All Hail the Christmas Wizards!
I had a number of reasons to not like Roland Rashaan Kirk. He is most famous for his contributions to avant garde jazz with which I have a few fundamental problems. But most of all, I had to skip his track on Verve’s Christmas album due to 1) it being a riff on We Three Kings and 2) his use of jazz flute.
Recently while driving the song came on and I didn’t skip past it. I found, to my surprise, I was not only enjoying the melody but the earnestness of the jazz flautist as well. The flute can be a damnable instrument in the service of jazz. But Kirk peppers in traditional jazz instrumentation and holds back from jazz pedantry and an overemphasis on virtuosity in service of those three crazy kings and their journey from the Orient. My old ideas about the song, and the use of jazz flute, had been overturned. I read up on the song, found every version I could find and reignited my fascination with my favorite characters in the nativity scene: the Christmas wizards.
No, they weren’t kings. The idea of the three wise men being kings was cemented in medieval Europe with kings that wanted in on the nativity action and to take their favored and more active role in the church on account of it. Criticism of this power grab was levied by none other than John Calvin who claimed the idea of the visitors from the East being kings was part of a popish plot
They weren’t just wise men, either. They were Magi, from the plural Magus. They were magicians, sorcerers or wizards interested in natural magic. Martin Luther, on a sermon from the small biblical record of the Christmas wizards, used it as a platform to praise natural magic.
So what do we know about these visitors from afar? First, the star initially led them to Jerusalem where they met with King Herod (who wanted to kill the baby Jesus) and he asked his scribes where the “new King” would be born. Seemingly, without flinching they quote the Hebrew Bible and respond “Bethlehem”. Herod tells them to go and bring him back some intel.
The star picks up again and leads them to Bethlehem where they find the babe in the manger. They offer him three gifts. Gold? Check. Frankincense? Sure, a little perfume might be helpful. And, myrrh. A burial perfume. It’s like giving a coffin-shaped cradle to a baby. “You’re going to die!” The myrrh symbolized this. This is a terrible gift. Check out this lyric from the carol:
Myrrh is mine, its bitter perfume
Breathes a life of gathering gloom;
Sorrowing, sighing, bleeding, dying,
Sealed in the stone cold tomb.
The wizards end up getting a vision in their dreams to ditch Herod’s plan and off they go. They leave the biblical narrative never to return and have been a favorite topic of church mythology. Where did they come from? Where did they go? What happened to their gifts?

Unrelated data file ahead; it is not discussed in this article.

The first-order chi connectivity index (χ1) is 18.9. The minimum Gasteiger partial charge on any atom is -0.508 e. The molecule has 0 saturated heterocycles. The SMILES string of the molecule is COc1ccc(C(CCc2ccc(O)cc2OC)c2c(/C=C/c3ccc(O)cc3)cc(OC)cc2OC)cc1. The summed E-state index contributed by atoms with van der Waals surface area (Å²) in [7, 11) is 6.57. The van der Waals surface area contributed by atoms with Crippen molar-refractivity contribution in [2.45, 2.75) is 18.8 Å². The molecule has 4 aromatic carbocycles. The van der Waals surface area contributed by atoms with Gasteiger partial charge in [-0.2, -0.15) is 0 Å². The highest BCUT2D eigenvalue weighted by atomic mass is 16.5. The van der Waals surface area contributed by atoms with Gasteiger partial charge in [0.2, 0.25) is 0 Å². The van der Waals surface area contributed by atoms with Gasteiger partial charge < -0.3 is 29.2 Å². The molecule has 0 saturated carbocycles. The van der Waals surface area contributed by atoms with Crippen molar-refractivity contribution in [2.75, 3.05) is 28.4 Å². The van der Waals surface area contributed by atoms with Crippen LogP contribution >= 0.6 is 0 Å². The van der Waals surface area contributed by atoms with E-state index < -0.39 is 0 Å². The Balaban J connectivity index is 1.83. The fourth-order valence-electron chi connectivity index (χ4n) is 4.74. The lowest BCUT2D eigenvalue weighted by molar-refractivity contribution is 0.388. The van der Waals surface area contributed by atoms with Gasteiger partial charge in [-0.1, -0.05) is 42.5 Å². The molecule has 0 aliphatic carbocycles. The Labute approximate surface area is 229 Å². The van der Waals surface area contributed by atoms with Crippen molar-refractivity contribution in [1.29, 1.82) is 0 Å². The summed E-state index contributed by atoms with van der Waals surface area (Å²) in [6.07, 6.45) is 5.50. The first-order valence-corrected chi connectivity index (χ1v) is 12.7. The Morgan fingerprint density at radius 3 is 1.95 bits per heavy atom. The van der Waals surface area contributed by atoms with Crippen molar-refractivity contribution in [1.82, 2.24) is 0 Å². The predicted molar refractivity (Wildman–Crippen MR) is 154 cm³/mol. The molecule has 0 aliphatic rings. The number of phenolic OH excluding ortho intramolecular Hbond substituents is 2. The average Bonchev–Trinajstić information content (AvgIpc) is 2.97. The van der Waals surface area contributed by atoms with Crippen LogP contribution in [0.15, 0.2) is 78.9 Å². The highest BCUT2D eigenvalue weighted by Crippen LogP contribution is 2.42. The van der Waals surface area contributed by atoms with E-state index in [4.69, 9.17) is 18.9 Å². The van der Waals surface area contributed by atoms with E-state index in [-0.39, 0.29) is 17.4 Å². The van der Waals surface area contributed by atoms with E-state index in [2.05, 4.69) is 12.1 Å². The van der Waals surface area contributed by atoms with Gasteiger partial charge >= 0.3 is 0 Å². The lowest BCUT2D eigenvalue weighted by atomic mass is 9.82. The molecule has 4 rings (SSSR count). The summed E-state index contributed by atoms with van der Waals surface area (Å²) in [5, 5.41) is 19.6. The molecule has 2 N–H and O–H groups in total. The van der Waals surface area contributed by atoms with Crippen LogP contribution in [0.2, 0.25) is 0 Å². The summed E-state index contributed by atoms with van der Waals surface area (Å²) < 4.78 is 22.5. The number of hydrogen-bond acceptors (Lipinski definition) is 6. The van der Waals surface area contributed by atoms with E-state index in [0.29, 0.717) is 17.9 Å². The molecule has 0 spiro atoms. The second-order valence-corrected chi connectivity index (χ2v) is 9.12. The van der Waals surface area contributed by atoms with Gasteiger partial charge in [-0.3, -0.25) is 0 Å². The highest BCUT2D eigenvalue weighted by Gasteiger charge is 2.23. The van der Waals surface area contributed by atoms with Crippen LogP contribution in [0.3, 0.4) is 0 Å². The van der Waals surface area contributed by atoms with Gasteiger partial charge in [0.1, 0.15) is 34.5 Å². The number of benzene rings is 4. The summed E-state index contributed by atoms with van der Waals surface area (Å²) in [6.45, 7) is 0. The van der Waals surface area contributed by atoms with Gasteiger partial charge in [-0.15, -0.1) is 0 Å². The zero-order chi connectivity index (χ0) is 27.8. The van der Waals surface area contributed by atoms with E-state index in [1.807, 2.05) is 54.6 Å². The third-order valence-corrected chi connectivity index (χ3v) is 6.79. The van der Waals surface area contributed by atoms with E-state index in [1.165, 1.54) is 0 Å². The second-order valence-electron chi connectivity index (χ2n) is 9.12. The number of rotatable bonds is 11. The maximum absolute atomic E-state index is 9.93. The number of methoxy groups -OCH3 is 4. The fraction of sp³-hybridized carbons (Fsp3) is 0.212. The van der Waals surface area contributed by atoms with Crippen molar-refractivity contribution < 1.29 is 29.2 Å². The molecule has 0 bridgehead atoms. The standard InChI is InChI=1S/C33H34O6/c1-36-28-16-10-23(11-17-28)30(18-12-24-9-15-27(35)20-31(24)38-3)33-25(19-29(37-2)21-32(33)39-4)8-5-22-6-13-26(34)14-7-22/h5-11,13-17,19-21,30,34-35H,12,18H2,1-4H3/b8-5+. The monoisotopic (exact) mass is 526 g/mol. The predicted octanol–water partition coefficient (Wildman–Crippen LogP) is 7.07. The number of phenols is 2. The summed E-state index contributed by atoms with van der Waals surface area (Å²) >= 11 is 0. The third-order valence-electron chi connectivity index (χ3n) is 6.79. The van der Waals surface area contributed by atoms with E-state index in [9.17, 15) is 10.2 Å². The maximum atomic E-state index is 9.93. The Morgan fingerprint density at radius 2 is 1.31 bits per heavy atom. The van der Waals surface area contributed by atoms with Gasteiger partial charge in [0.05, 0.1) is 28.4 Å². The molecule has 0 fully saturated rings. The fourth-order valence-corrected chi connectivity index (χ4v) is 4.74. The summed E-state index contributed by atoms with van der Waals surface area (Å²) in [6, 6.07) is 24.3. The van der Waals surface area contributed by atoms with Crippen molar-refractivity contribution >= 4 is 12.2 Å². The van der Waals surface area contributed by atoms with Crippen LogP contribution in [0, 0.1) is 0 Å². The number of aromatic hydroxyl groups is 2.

Rather than speculating, here’s what we can take away from the curious Christmas visitors.
Embrace the weird and unknown. Sure, the story seems incomplete and strange. That’s ok. The Bible is filled with strange things that some scholars spend their life either trying to justify or debunk. Let them fill their days worrying. You and I. Can embrace a strange story and find something in it that might bring us tidings of joy and goodwill.
These wizards were technically Zoroastrians. They were members of a priestly class, most likely, from Persia. They were outsiders. They ended up in the now ubiquitous nativity scenes despite holding to a different faith. They had been in darkness, and now in the person of the infant Jesus, they see a great light. They aren’t on the right team, they don’t come from legacy families and probably can’t argue about the right traditions. They would be less welcome than your alcoholic brother-in-law or politically obtuse aunt. They are outsiders, who on account of the Christ child, are brought inside.
So, embrace the weird and strange and accept the outsiders celebrating Christmas that Christ too came to save. Welcome the outsider and be generous to those around you this season.
Merry Christmas from your friends at Virtue in the Wasteland,
Dan is the director of The League of Faithful Masks which produces the Virtue in the Wasteland podcast. He received his PhD in 2008 from the University of St. Andrews and was recently a professor of history and political thought as well as Assistant Dean at Concordia University, Irvine. He is the author of Monsters: Addiction, Hope, Ex-Girlfriends and Other Dangerous Things.